Michigan House Republicans
Neyer bill to protect grieving family farmers from penalties approved by Michigan House
RELEASE|March 7, 2024
Contact: Jerry Neyer

The Michigan House of Representatives on Thursday, Feb. 29 approved legislation that would reduce fines levied against family farms that fail to properly report a workplace death of an immediate family member within the currently required eight-hour window.

The legislation, introduced by state Rep. Jerry Neyer, R-Shepherd, passed with wide bipartisan support. It is the freshman lawmaker’s first bill to make it through the Democrat-controlled House. 

Neyer decided to work on this issue following a 2019 incident in which the owner of a family farm fell through a roof while making repairs on a private barn, which was not even part of the farm operations, and died from his injuries.

The Michigan Occupational Safety and Health Administration (MIOSHA) requires employers to report any employee workplace death within eight hours. In the 2019 incident, the grieving family did not do that, and the state fined them more than $12,000.

“The intent of the law was to protect employees, but MIOSHA has discretion, and in this case, the state clearly failed to recognize the unique circumstances. They went with a strict interpretation,” Neyer said. “It wasn’t just an employee who died, it was an immediate family member. No one in that kind of situation is going to be thinking about filing paperwork with the state in the first eight hours. They’re going to be in shock. Anyone applying common sense can see that.”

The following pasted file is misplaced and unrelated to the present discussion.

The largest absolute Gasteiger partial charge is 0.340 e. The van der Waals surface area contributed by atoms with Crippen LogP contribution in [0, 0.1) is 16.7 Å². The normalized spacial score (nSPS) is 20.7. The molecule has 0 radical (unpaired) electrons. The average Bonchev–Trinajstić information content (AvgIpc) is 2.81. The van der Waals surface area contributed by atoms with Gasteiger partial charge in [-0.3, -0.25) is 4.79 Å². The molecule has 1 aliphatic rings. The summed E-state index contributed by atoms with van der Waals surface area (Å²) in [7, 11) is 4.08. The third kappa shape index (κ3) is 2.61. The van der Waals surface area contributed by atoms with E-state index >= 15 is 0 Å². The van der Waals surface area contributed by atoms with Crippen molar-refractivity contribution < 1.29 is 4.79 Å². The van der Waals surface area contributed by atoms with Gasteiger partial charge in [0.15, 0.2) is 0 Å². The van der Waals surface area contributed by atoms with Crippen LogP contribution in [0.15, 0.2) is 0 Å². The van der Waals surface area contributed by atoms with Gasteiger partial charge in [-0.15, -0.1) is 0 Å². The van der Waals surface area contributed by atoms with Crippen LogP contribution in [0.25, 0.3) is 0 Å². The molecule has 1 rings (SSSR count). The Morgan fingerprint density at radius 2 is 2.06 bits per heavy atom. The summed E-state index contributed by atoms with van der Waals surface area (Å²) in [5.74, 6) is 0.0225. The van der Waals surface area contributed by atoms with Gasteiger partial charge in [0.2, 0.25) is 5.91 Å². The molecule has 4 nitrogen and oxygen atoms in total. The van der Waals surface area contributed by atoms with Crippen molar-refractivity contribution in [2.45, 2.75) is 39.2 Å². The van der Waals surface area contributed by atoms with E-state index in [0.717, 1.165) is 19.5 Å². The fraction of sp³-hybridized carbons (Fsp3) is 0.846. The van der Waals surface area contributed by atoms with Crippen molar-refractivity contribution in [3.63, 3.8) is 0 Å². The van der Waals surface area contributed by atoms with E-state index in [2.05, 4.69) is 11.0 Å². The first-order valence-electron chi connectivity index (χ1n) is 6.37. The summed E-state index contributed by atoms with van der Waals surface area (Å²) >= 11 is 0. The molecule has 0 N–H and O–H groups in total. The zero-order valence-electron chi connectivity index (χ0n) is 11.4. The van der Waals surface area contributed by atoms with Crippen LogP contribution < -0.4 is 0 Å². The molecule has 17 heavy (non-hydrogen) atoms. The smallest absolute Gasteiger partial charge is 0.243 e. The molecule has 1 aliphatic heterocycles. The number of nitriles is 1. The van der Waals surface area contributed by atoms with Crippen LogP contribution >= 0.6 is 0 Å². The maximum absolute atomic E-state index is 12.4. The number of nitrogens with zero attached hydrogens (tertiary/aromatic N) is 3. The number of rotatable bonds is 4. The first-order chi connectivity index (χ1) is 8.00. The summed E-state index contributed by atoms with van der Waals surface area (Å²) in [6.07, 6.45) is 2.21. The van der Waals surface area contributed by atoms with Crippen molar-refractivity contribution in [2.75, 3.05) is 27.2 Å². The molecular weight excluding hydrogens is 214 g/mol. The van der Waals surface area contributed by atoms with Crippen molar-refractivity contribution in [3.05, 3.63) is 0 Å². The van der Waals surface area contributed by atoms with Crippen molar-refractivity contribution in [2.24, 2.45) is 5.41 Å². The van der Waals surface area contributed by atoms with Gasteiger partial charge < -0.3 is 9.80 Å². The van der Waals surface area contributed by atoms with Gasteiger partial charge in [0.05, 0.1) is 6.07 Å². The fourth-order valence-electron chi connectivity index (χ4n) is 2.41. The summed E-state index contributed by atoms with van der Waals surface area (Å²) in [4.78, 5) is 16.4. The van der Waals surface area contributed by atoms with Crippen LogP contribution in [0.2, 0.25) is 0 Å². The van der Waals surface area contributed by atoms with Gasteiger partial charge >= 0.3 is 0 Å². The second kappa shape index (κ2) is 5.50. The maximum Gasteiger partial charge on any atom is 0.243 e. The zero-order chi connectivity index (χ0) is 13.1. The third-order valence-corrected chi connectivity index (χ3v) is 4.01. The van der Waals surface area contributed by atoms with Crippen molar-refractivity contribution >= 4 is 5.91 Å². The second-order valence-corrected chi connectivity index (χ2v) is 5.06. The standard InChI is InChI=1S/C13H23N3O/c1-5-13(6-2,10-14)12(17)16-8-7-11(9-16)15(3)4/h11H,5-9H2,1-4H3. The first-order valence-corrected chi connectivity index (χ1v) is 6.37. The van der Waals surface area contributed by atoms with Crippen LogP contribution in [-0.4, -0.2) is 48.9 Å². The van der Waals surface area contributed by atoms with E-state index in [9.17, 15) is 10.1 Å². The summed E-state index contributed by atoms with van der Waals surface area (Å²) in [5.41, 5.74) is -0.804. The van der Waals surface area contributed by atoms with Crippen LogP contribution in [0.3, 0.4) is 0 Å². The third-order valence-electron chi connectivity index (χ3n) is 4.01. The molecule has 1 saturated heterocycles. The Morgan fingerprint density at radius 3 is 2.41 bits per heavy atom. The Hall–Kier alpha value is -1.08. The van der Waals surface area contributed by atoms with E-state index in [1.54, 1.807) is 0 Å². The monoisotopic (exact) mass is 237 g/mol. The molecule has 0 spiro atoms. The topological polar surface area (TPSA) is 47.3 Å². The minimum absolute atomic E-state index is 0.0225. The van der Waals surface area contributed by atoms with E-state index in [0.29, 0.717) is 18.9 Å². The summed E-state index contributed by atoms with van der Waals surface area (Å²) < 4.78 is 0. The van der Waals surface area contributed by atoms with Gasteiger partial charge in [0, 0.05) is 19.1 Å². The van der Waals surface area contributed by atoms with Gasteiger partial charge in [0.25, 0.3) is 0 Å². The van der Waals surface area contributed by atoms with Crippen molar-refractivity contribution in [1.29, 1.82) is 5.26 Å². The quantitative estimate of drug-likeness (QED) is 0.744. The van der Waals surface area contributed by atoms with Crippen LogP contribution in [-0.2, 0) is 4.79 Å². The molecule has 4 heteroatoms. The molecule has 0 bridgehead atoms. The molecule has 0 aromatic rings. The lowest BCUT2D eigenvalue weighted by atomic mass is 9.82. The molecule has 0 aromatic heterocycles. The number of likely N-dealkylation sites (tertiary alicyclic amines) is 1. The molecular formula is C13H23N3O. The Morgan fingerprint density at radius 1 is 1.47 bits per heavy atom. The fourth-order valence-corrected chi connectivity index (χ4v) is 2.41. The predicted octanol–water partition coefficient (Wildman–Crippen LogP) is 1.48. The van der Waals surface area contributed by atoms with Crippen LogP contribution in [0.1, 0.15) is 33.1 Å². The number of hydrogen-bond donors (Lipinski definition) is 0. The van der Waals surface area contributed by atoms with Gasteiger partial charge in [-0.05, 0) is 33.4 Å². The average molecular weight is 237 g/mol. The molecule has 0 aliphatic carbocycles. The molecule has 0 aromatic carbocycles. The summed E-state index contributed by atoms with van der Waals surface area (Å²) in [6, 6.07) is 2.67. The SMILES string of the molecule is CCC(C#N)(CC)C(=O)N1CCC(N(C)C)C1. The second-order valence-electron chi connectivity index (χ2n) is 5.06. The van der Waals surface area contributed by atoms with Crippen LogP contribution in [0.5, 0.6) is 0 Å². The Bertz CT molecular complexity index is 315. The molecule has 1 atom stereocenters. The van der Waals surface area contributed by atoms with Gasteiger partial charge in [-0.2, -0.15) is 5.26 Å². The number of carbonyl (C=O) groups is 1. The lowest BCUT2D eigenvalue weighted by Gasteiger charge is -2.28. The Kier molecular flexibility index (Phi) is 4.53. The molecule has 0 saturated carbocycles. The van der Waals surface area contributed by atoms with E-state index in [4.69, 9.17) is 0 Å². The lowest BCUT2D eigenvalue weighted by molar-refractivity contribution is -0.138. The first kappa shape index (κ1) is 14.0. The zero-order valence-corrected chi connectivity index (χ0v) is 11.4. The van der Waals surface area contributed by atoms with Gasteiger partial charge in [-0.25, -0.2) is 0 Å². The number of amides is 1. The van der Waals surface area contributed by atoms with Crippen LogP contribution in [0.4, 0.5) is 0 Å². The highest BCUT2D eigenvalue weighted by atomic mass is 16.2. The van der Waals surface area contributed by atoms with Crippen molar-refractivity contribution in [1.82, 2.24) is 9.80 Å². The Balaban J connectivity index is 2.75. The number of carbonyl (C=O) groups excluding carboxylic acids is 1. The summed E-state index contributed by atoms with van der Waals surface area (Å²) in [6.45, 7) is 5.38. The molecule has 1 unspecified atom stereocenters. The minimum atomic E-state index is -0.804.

Neyer took a particular interest in the situation because of his firsthand understanding of the issues involved; in addition to being a dairy farmer himself, Neyer also served for more than 20 years on the Isabella County Farm Bureau and the United Dairy Industry of Michigan Board prior to getting elected to the state Legislature in 2022.

“Farming is a hazardous occupation, and this was a tragic situation. I saw it as an opportunity to correct a wrong,” Neyer said.

Under Neyer’s legislation, family farms will still have to report workplace fatalities, but the fines for failing to properly do so within the eight-hour window will be substantially reduced; penalties will be reduced by 80 percent if the family farm does not have any prior violations.

A similar bill was approved by the Legislature last term, but it got vetoed by Gov. Whitmer due to a technical issue. Neyer’s bill fixes that objection by clarifying the definition of a family farm. The bill also makes it clear that this only applies to the loss of an immediate family member.

Neyer said he originally wanted to also extend the reporting deadline from eight hours to seven days, which is a more reasonable timeframe following a sudden death of a family member, but he dropped that part for now due to concerns that making that change could run afoul of federal OSHA rules. Neyer said he plans to work with Congressman John Moolenaar to get that part done next.

“This was a good first step. This will provide some leniency to grieving family members,” Neyer said.

HB 4011 was approved with 93 votes in favor and 13 against. It now goes to the Senate.

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